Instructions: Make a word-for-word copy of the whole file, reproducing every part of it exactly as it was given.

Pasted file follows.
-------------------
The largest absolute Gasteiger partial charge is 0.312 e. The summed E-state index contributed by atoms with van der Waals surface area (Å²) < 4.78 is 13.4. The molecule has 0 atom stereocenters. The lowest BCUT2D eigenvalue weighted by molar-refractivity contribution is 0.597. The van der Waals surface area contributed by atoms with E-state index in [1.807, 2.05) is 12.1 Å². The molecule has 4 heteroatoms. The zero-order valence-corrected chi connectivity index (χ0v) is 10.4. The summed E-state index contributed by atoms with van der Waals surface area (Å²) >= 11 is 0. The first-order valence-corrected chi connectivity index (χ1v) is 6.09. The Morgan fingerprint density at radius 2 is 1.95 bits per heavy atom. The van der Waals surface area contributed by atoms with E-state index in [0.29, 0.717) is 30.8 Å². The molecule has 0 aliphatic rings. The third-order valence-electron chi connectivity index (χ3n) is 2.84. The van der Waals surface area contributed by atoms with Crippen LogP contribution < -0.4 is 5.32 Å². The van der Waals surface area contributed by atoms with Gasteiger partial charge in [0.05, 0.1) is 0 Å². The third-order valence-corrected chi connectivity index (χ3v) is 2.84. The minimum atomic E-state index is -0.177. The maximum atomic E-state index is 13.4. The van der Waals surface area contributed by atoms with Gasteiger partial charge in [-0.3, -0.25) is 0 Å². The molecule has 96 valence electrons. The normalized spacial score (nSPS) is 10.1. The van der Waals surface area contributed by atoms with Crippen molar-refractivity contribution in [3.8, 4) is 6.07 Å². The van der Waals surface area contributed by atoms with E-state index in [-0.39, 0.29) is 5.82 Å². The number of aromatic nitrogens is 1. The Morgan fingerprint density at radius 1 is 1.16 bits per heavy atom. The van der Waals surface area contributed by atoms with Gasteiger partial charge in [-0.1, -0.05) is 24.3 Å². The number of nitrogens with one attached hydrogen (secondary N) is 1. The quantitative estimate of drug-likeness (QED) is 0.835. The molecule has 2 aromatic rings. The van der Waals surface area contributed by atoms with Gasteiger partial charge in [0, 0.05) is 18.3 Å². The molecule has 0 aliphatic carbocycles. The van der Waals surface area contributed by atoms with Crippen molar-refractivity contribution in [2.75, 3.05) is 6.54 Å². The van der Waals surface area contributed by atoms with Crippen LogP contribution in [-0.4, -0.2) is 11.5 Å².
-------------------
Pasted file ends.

The largest absolute Gasteiger partial charge is 0.312 e. The summed E-state index contributed by atoms with van der Waals surface area (Å²) < 4.78 is 13.4. The molecule has 0 atom stereocenters. The lowest BCUT2D eigenvalue weighted by molar-refractivity contribution is 0.597. The van der Waals surface area contributed by atoms with E-state index in [1.807, 2.05) is 12.1 Å². The molecule has 4 heteroatoms. The zero-order valence-corrected chi connectivity index (χ0v) is 10.4. The summed E-state index contributed by atoms with van der Waals surface area (Å²) >= 11 is 0. The first-order valence-corrected chi connectivity index (χ1v) is 6.09. The Morgan fingerprint density at radius 2 is 1.95 bits per heavy atom. The van der Waals surface area contributed by atoms with E-state index in [0.29, 0.717) is 30.8 Å². The molecule has 0 aliphatic rings. The third-order valence-electron chi connectivity index (χ3n) is 2.84. The van der Waals surface area contributed by atoms with Crippen LogP contribution < -0.4 is 5.32 Å². The van der Waals surface area contributed by atoms with Gasteiger partial charge in [0.05, 0.1) is 0 Å². The third-order valence-corrected chi connectivity index (χ3v) is 2.84. The minimum atomic E-state index is -0.177. The maximum atomic E-state index is 13.4. The van der Waals surface area contributed by atoms with Gasteiger partial charge in [-0.3, -0.25) is 0 Å². The molecule has 96 valence electrons. The normalized spacial score (nSPS) is 10.1. The van der Waals surface area contributed by atoms with Crippen molar-refractivity contribution in [3.8, 4) is 6.07 Å². The van der Waals surface area contributed by atoms with E-state index in [-0.39, 0.29) is 5.82 Å². The number of aromatic nitrogens is 1. The Morgan fingerprint density at radius 1 is 1.16 bits per heavy atom. The van der Waals surface area contributed by atoms with Gasteiger partial charge in [-0.1, -0.05) is 24.3 Å². The number of nitrogens with one attached hydrogen (secondary N) is 1. The quantitative estimate of drug-likeness (QED) is 0.835. The molecule has 2 aromatic rings. The van der Waals surface area contributed by atoms with Gasteiger partial charge in [0, 0.05) is 18.3 Å². The molecule has 0 aliphatic carbocycles. The van der Waals surface area contributed by atoms with Crippen molar-refractivity contribution in [2.75, 3.05) is 6.54 Å². The van der Waals surface area contributed by atoms with Crippen LogP contribution in [-0.4, -0.2) is 11.5 Å².